Rabies cases are on the upswing this year, most likely due to the mild winter, according to the Kansas Department of Health and Environment. A total of 21 cases have been identified in the state since Jan. 1.
“Rabies circulates among skunks in Kansas and bats,” Dr. Ingrid Garrison, state public health veterinarian. “This is true throughout the Midwest. The virus passes in the saliva.
“We have a significantly higher number of confirmed rabid animals this year, compared to the same time in 2011,” Dr. Garrison said. “Since 2007, there has been an average of 68 cases of rabid animals a year.”
The animals identified with rabies in 2012 were 10 skunks, four horses, two cows, two bats, one coyote, one raccoon and one cat.
The rabid animals were found in Butler, Cowley, Doniphan, Ford, Greeley, Greenwood, Johnson, Kingman, Kiowa, Marion, Chanute, Riley, Saline, Sedgwick and Shawnee counties. They are tested at the Kansas State University College of Medicine.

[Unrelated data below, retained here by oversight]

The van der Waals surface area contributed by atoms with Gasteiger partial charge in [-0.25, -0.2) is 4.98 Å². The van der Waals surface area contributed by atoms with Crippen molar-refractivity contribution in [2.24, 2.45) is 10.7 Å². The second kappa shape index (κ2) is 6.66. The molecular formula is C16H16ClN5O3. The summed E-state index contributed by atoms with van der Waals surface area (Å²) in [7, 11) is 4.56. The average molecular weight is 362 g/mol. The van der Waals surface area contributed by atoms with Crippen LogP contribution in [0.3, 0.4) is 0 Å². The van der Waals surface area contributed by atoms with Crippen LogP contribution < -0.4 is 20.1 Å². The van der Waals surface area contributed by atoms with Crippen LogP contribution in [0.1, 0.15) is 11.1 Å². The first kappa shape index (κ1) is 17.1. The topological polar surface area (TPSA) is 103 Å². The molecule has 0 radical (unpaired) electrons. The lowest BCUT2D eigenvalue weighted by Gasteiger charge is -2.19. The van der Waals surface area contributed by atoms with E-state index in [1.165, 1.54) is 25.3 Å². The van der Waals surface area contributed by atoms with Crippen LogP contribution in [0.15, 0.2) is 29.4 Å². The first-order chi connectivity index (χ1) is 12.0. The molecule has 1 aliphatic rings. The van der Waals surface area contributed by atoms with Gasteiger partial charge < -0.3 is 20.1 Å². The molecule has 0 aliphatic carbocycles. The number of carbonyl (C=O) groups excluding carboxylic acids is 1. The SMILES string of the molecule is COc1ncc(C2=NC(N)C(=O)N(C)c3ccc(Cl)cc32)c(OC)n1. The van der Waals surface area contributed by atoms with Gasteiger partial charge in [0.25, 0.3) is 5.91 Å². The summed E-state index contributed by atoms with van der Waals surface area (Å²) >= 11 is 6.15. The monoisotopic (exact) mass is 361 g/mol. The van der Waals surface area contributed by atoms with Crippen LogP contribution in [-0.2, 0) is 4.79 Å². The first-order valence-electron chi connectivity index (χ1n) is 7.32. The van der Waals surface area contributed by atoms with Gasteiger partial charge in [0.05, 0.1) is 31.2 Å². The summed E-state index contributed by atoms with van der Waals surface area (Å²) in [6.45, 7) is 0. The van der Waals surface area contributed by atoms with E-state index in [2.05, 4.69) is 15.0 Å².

So far, no rabid animals have been identified in Barton County, although some animals have been tested.
The KDHE recommends all dogs, cats, ferrets, horses and valuable breeding stock and show animals be vaccinated against rabies.
“A lot of people don’t realize horses need rabies vaccines every year,” said Dr. Garrison. “Horses are very curious.”
She said that the mild winter and early spring weather has caused the skunks to be quite active.
In a news release, the KDHE said the risk for human exposure to rabies is real but preventable by vaccinating domestic animals, eliminating human exposure to stray and wild animals, and providing exposed persons with prompt post-exposure rabies treatment.
“Depending on where you live,” said Dr. Garrison, “dogs, cats and ferrets need vaccinating every year or every three years,” depending on city and county regulations.
Avoiding animals that are acting out of character is a key to avoiding rabies. “If you do see an animal acting strangely, call animal control,” said Dr. Garrison.
For more information about rabies, contact a veterinarian, local health department or the KDHE at 1-877-427-7317.